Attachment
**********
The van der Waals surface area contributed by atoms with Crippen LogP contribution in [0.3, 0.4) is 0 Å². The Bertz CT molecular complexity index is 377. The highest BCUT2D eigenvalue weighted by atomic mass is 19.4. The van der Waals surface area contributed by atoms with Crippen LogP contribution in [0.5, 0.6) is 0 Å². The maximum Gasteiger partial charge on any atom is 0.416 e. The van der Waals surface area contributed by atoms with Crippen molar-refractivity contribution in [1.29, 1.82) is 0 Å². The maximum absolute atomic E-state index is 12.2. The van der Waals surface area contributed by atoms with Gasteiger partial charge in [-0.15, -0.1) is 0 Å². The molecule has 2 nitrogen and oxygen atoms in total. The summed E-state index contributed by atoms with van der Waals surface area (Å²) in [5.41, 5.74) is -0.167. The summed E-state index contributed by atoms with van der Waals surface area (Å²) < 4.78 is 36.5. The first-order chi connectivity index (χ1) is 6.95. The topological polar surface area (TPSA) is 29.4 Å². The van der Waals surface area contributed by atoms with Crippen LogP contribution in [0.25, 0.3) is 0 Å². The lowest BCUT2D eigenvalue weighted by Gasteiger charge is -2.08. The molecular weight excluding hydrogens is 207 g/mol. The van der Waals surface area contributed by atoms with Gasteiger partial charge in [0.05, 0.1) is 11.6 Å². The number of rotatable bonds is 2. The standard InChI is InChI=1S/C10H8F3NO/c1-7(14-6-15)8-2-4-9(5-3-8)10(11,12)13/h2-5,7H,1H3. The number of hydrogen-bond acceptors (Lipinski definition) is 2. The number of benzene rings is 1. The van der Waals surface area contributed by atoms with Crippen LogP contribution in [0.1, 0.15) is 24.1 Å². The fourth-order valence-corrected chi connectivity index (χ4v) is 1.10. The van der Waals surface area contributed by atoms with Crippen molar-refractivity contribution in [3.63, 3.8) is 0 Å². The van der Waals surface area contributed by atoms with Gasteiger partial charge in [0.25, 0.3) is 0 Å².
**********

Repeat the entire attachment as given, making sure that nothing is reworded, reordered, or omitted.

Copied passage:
The van der Waals surface area contributed by atoms with Crippen LogP contribution in [0.3, 0.4) is 0 Å². The Bertz CT molecular complexity index is 377. The highest BCUT2D eigenvalue weighted by atomic mass is 19.4. The van der Waals surface area contributed by atoms with Crippen LogP contribution in [0.5, 0.6) is 0 Å². The maximum Gasteiger partial charge on any atom is 0.416 e. The van der Waals surface area contributed by atoms with Crippen molar-refractivity contribution in [1.29, 1.82) is 0 Å². The maximum absolute atomic E-state index is 12.2. The van der Waals surface area contributed by atoms with Gasteiger partial charge in [-0.15, -0.1) is 0 Å². The molecule has 2 nitrogen and oxygen atoms in total. The summed E-state index contributed by atoms with van der Waals surface area (Å²) in [5.41, 5.74) is -0.167. The summed E-state index contributed by atoms with van der Waals surface area (Å²) < 4.78 is 36.5. The first-order chi connectivity index (χ1) is 6.95. The topological polar surface area (TPSA) is 29.4 Å². The van der Waals surface area contributed by atoms with Crippen LogP contribution in [0.25, 0.3) is 0 Å². The lowest BCUT2D eigenvalue weighted by Gasteiger charge is -2.08. The molecular weight excluding hydrogens is 207 g/mol. The van der Waals surface area contributed by atoms with Gasteiger partial charge in [0.05, 0.1) is 11.6 Å². The number of rotatable bonds is 2. The standard InChI is InChI=1S/C10H8F3NO/c1-7(14-6-15)8-2-4-9(5-3-8)10(11,12)13/h2-5,7H,1H3. The number of hydrogen-bond acceptors (Lipinski definition) is 2. The number of benzene rings is 1. The van der Waals surface area contributed by atoms with Crippen LogP contribution in [0.1, 0.15) is 24.1 Å². The fourth-order valence-corrected chi connectivity index (χ4v) is 1.10. The van der Waals surface area contributed by atoms with Crippen molar-refractivity contribution in [3.63, 3.8) is 0 Å². The van der Waals surface area contributed by atoms with Gasteiger partial charge in [0.25, 0.3) is 0 Å².